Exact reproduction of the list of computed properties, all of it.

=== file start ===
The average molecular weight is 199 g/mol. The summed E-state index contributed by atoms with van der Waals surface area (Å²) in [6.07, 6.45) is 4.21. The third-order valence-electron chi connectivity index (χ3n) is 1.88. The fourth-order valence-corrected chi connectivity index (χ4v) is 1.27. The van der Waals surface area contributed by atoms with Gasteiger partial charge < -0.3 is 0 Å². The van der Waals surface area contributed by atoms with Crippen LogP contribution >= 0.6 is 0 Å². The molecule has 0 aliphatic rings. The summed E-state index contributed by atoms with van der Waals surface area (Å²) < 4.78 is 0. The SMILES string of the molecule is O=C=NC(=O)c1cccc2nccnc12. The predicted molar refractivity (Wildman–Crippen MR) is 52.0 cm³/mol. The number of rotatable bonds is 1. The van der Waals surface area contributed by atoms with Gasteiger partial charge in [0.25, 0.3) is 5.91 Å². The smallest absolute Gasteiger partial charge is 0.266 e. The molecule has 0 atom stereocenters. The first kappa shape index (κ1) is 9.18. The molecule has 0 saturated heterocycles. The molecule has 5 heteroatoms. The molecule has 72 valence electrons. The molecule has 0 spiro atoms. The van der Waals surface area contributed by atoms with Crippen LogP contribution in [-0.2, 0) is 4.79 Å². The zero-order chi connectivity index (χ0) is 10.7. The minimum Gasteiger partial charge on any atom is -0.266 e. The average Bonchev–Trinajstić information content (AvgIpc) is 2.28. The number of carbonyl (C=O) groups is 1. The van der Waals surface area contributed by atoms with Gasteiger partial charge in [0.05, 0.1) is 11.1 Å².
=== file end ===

The average molecular weight is 199 g/mol. The summed E-state index contributed by atoms with van der Waals surface area (Å²) in [6.07, 6.45) is 4.21. The third-order valence-electron chi connectivity index (χ3n) is 1.88. The fourth-order valence-corrected chi connectivity index (χ4v) is 1.27. The van der Waals surface area contributed by atoms with Gasteiger partial charge < -0.3 is 0 Å². The van der Waals surface area contributed by atoms with Crippen LogP contribution >= 0.6 is 0 Å². The molecule has 0 aliphatic rings. The summed E-state index contributed by atoms with van der Waals surface area (Å²) < 4.78 is 0. The SMILES string of the molecule is O=C=NC(=O)c1cccc2nccnc12. The predicted molar refractivity (Wildman–Crippen MR) is 52.0 cm³/mol. The number of rotatable bonds is 1. The van der Waals surface area contributed by atoms with Gasteiger partial charge in [0.25, 0.3) is 5.91 Å². The smallest absolute Gasteiger partial charge is 0.266 e. The molecule has 0 atom stereocenters. The first kappa shape index (κ1) is 9.18. The molecule has 0 saturated heterocycles. The molecule has 5 heteroatoms. The molecule has 72 valence electrons. The molecule has 0 spiro atoms. The van der Waals surface area contributed by atoms with Crippen LogP contribution in [-0.2, 0) is 4.79 Å². The zero-order chi connectivity index (χ0) is 10.7. The minimum Gasteiger partial charge on any atom is -0.266 e. The average Bonchev–Trinajstić information content (AvgIpc) is 2.28. The number of carbonyl (C=O) groups is 1. The van der Waals surface area contributed by atoms with Gasteiger partial charge in [0.05, 0.1) is 11.1 Å².